*****This is an excerpt from “Captivated Anew: Restored to Pursue Him” (published in 2009).

Never is a good time for a funeral. With this in mind, on one snowy December night in East Tennessee, I found myself attending two. I didn’t look forward to either, but I forced myself to go. I’m so glad that I did because the events of that night created an inescapable and profound memory that changed me. The night played out like a parable: it taught a valuable lesson about life and, more importantly, death. 

As a pastor I had attended my share of funerals. Some were depressing, while others were celebratory. Some of the deceased were young and some were old. Some had professed Christ and some had not. Most of those for whom services were held died of natural causes, but occasional accidents and inexplicable suicides happened, too. Every victim of death left families and legacies behind. Those legacies played out at their final services. 

What I expected as I entered the funeral for a wealthy, prominent heart surgeon was the usual fare: a body, some grieving mourners, a simple sermon, and a quick exit by those made uncomfortable by death’s visit. But this night was unique: a sense of hopelessness and futility defined the evening. Dr. Gates was barely fifty but had achieved great earthly success and wealth. His services were held at an older funeral home. The room was dark and smelled musty. The mourners were primarily his older patients who seemed to know little about him personally. Only a handful of visitors gathered around the room and nearly all of the women wore expensive fur coats, including his ostentatiously dressed wife who was nearly twenty years his junior. The chapel was hauntingly quiet; the air was thick with morbidity. I felt that the atmosphere reeked with sadness and despondency: Jesus didn’t have any part in Dr. Gates’ life. Clearly there was no joy and very little evidence of faithful hope beyond this life. Also, I deeply sensed an overwhelming lack of real love. 

I left that dusty and dank funeral home and drove toward Jenny’s funeral. Jenny was 22 when she died. She had recently graduated college and had become engaged to one of my friends. Having little in the way of material possessions, she had one desire: to serve as a missionary. Jenny never achieved the dream. I felt as dreary as the inclement weather as I braved the icy roads and dodged inexperienced commuters to locate the church where her body lay. Surprisingly, it was easy to find; bright, welcoming lights shone on the pillars of the church’s entrance. The sound of singing streamed out of the building and into the night.

Even though I was running late I stopped the car, paused and prayed. I remember that the prayer was more for me than the deceased or their families. After Dr. Gates’ funeral I needed God’s strength to face the next funeral and the seeming tragedy of such a young life’s end. But as I approached the entrance I realized that the singing I heard was anything but sad. I entered the church to find hundreds of folks crowding each pew standing and praising God in unison. “Victory in Jesus” was their joyous hymn.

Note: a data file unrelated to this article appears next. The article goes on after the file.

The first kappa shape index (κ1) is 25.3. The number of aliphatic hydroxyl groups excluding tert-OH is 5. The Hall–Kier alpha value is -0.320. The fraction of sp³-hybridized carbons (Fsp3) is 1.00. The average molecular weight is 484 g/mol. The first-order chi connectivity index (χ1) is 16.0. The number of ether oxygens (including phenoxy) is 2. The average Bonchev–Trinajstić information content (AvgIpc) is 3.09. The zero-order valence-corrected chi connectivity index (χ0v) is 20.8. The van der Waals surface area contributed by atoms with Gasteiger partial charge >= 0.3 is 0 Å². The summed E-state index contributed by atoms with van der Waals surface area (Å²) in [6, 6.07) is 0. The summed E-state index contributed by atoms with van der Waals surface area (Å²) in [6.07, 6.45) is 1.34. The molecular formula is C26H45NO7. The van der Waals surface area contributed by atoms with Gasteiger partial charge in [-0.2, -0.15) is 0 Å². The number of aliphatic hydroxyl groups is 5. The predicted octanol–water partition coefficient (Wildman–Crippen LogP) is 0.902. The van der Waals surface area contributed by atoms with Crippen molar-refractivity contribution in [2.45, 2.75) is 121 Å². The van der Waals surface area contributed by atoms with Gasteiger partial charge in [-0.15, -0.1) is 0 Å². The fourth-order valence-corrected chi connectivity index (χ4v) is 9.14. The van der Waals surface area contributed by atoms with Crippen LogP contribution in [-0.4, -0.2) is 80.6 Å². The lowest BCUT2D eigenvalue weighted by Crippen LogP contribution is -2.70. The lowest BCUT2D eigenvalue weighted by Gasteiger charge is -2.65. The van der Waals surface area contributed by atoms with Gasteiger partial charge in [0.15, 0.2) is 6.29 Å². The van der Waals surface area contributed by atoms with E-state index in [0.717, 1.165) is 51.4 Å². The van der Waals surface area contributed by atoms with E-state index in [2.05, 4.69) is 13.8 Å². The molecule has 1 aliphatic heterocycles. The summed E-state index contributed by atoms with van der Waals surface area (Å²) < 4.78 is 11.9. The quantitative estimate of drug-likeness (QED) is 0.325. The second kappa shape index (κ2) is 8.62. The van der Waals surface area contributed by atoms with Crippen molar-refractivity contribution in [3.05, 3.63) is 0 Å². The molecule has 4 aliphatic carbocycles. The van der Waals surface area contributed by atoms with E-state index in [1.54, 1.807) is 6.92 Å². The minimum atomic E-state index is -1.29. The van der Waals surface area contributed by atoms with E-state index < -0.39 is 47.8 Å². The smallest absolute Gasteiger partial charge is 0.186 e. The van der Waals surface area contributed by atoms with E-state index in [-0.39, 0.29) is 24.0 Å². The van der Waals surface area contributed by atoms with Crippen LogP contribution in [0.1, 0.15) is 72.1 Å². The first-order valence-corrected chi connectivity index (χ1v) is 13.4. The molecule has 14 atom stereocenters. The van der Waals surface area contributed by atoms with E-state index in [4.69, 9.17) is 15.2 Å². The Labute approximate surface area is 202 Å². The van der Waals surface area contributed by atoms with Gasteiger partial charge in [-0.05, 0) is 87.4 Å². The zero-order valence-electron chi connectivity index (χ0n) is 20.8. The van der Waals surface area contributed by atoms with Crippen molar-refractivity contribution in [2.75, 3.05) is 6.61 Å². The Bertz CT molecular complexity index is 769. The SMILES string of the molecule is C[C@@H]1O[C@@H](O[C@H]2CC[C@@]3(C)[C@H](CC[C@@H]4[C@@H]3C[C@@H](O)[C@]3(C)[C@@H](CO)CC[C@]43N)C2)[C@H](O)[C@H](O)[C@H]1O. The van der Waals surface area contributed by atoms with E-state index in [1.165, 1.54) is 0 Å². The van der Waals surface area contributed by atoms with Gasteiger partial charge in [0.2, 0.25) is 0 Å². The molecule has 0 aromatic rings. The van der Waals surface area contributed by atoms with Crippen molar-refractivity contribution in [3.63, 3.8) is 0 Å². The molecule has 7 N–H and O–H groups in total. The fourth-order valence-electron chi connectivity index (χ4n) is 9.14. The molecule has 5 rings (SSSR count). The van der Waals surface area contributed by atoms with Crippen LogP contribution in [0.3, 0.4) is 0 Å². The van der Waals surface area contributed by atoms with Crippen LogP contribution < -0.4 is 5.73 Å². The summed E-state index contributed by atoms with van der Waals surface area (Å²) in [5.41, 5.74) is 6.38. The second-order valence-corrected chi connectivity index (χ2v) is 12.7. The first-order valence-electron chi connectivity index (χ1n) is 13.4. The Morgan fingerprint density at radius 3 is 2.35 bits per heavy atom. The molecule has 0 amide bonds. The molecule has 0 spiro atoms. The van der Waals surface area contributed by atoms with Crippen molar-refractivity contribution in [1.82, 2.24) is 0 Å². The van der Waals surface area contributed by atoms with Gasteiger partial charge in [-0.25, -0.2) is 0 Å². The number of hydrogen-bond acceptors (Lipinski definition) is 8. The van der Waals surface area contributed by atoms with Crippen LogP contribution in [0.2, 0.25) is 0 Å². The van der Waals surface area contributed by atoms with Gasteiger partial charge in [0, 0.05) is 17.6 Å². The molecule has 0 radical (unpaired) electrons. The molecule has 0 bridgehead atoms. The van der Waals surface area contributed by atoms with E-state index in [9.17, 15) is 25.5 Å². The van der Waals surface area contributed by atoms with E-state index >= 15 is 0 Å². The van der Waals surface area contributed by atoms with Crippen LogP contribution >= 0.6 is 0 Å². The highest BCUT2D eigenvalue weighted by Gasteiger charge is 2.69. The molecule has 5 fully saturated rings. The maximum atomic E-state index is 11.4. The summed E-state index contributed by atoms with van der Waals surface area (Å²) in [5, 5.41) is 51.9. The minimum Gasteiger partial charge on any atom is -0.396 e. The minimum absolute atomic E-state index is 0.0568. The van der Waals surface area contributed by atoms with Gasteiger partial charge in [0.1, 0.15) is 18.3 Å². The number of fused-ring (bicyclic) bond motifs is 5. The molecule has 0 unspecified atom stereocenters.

The eulogist at the service spoke of Jenny’s faith and ministerial dreams. He spoke of hope, love, glory, and Heaven. He extolled the infinite virtues of her majestic Lord. He confidently proclaimed that our friend was at home with Jesus and all was well. At Jenny’s funeral, joy was such an intense and prevailing theme that it made me jealous of her death. The words of psalmist rang in my ears and resonated in my soul, “Precious in the sight of the Lord is the death of his saints” (Psalm 116:15). I saw firsthand why Paul felt confident to ask, “Where, O death, is your victory? Where, O death, is your sting?”… Thanks be to God! He gives us the victory through our Lord Jesus Christ” (1 Corinthians 15:55, 57).

As I drove home that night, the snow stopped and the clouds receded. My mind, however, wasn’t on the weather. My heart explored the lesson taught by two diametrically opposed exits from this earth. The scene at Dr. Gates’ funeral reminded me of Paul’s words to the church at Ephesus. He described those outside of Christ as being “separate from Christ, excluded from citizenship in Israel and foreigners to the covenants of the promise, without hope and without God in the world” (Ephesians 2:12). Jenny’s service, on the other hand, pointed to death not as a sad, pointless end; but as a bridge to glorious, eternal life with Jesus.  “[She] overcame … by the blood of the Lamb and by the word of [her] testimony” (Revelation 12:11a).

Suddenly things became crystal clear. While Dr. Gates’ life may have seemed a success based on his financial worth and community standing, Jenny was the real winner. Though she had little of material value, she had Jesus. The testimony of her death trumpeted His truth.

When life’s curtain draws closed, nothing else really matters. Those who have Christ are the only ones who have anything of eternal value. For when our days on this earth reach a conclusion what do we really have to cling to but Him?

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